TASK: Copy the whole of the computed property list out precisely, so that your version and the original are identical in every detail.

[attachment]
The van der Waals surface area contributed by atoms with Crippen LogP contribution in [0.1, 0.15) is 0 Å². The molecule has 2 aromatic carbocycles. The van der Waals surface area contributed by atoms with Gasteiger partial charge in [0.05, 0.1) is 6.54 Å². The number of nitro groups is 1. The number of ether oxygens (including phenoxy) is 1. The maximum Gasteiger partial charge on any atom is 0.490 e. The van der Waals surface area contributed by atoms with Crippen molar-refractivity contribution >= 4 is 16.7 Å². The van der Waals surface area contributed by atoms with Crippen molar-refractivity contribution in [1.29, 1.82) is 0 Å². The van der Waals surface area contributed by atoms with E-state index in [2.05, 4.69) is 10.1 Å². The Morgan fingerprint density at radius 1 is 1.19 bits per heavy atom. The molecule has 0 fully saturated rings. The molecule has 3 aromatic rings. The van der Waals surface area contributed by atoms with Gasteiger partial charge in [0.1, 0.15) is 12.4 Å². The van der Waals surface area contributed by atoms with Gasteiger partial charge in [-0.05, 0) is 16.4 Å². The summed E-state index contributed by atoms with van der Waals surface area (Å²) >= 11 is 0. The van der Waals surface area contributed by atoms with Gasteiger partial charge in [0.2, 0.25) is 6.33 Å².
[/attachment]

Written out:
The van der Waals surface area contributed by atoms with Crippen LogP contribution in [0.1, 0.15) is 0 Å². The molecule has 2 aromatic carbocycles. The van der Waals surface area contributed by atoms with Gasteiger partial charge in [0.05, 0.1) is 6.54 Å². The number of nitro groups is 1. The number of ether oxygens (including phenoxy) is 1. The maximum Gasteiger partial charge on any atom is 0.490 e. The van der Waals surface area contributed by atoms with Crippen molar-refractivity contribution >= 4 is 16.7 Å². The van der Waals surface area contributed by atoms with Crippen molar-refractivity contribution in [1.29, 1.82) is 0 Å². The van der Waals surface area contributed by atoms with E-state index in [2.05, 4.69) is 10.1 Å². The Morgan fingerprint density at radius 1 is 1.19 bits per heavy atom. The molecule has 0 fully saturated rings. The molecule has 3 aromatic rings. The van der Waals surface area contributed by atoms with Gasteiger partial charge in [0.1, 0.15) is 12.4 Å². The van der Waals surface area contributed by atoms with Gasteiger partial charge in [-0.05, 0) is 16.4 Å². The summed E-state index contributed by atoms with van der Waals surface area (Å²) >= 11 is 0. The van der Waals surface area contributed by atoms with Gasteiger partial charge in [0.2, 0.25) is 6.33 Å².